Can you handle the humor of Cop Chronicles: Loose Cannons: The Legend of the Haj-Mirage? Eight minutes in, there’s a litmus test presented in the form of a bear attack. Trigger-happy cop Higgs (Benjamin Crutcher) is wandering through the wilderness in search of his off-the-grid partner McGraw (Joe LoCicero) when the unthinkable happens: BEAR ATTACK. This brawling bear is not the snarling, razor-toothed beast of The Revenant or even Brave. Instead, it’s very clearly a scrawny white dude in a bear costume. It looks like he dropped into a Party City and said, “I want to look like the Snuggle laundry detergent bear, but my budget is $20.” At this moment—when a bearded man in tighty-whities is being mauled by a corn-syrup covered first-time furry—it’s time for you to get on board of this bonkers parody, or get the fuck out. As for me, I was howling, and hungry for more.
Crutcher and LoCicero co-wrote Cop Chronicles alongside director Mark Potts, and co-stars Samir Forghani, Winston Carter, and Brand Rackley. Though when I spoke with them at the Oxford Film Festival, they confessed this low-budget, free-wheeling comedy is less written and more improvised. That made for a silly spontaneity that gleefully mocks some of the cop-drama genre’s most egregious tropes, including ludicrously long-winded monologues about backstory, a police chief who guzzles Pepto-Bismal between scorning speeches, and loose-cannon interrogation tactics with explosive results. When Higgs and McGraw team up to hunt down a malicious drug dealer (Forghani), they cross paths with an emotionally needy hostage (Carter), an undercover cop with some unexpected dance skills (Rackley), a pants-shitting stoolie, and an Uber driver tirelessly petitioning for more male nudity in movies. (A running gag that strangely doesn’t get the obvious payoff.) But the most eye-catching performance comes from Gina Rodriguez, who cheekily gets the “introducing” title in the opening credits.
You know how in countless cop movies the female lead is basically just a tool to give the male hero feelings? She’ll be kidnapped or killed so that the hero can look stricken, then avenge her with a macho show of brutal violence. She might have a name, but honestly who cares. She was never really a character, just a plot point, and maybe an excuse to get some tits on screen. Well, Cop Chronicles’s most scathing running-gag mocks this sexist convention by pushing it to its loony extreme. Potts casts his most notable actor in the role of McGraw’s fridged love interest. The Jane the Virgin star barely has any lines before she’s blown to bits in a maudlin flashback. Though often referenced, her character won’t get a name, referred to only as “dead wife,” even after she’s resurrected by robot cloning technology. Amid much goofy shenanigans, Cop Chronicle slides in surprisingly sophisticated satire.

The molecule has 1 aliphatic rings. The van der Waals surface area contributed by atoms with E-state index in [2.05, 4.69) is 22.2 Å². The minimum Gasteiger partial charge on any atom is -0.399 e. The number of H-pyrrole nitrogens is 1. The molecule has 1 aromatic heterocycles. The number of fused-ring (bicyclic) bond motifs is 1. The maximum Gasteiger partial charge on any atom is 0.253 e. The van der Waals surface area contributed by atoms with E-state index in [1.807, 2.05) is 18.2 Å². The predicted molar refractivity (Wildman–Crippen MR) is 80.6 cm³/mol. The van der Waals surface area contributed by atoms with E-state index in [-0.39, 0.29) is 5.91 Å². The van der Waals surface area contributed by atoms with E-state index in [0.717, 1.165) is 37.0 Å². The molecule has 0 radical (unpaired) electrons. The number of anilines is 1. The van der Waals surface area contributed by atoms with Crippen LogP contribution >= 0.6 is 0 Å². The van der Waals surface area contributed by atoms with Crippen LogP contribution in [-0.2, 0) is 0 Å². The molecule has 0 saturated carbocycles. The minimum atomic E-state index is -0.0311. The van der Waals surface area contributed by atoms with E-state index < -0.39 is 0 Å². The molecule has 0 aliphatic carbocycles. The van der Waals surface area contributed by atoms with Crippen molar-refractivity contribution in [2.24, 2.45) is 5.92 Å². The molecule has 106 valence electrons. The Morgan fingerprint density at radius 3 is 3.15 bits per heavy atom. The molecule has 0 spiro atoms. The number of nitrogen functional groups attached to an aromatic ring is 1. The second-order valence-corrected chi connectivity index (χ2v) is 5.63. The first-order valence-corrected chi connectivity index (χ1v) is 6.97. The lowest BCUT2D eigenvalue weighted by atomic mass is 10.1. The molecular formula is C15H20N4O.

Crutcher and LoCicero master straight-faced silliness in scads of scenes where they bellow, battle, or oil up for a strange sting operation. Together, Higgs and McGraw gruffly charming. Think Lethal Weapon’s Riggs and Murtaugh, except deeply stupid. And Rodriguez rolls with this established lunacy, delivering a make-out scene where she’s hilarious by maintaining a blank expression and a wildly flapping tongue as a rejoicing McGraw French-kisses her agape robot-clone mouth. Tongues flick as he cries and she’s a vapid robot. And it goes on for so long that it goes from funny to uncomfortable, to WTF hysterical.
Cop Chronicles: Loose Cannons: The Legend of the Haj-Mirage may be an acquired taste. Constructed on bits and improvisation, it’s rough around the edges, and its jokes are often joyously idiotic. Yet underneath the willfully dumb gags, Cop Chronicles shows a deep love of this genre, awareness of its flaws, and pokes everyone with abandon. If you like Hot Fuzz, Super Troopers or MacGruber, I suspect you’ll relish this unapologetically wacky parody. Once it’s available, pair it with some good friends, and a six-pack for a perfect movie night.
Cop Chronicles: Loose Cannons: The Legend of the Haj-Mirage premiered at the Oxford Film Festival. No distribution details have yet been announced. But in the meantime, you can see this group’s first feature on Hulu. It’s called Spaghettiman, and of course it’s about a superhero who hurls spaghetti.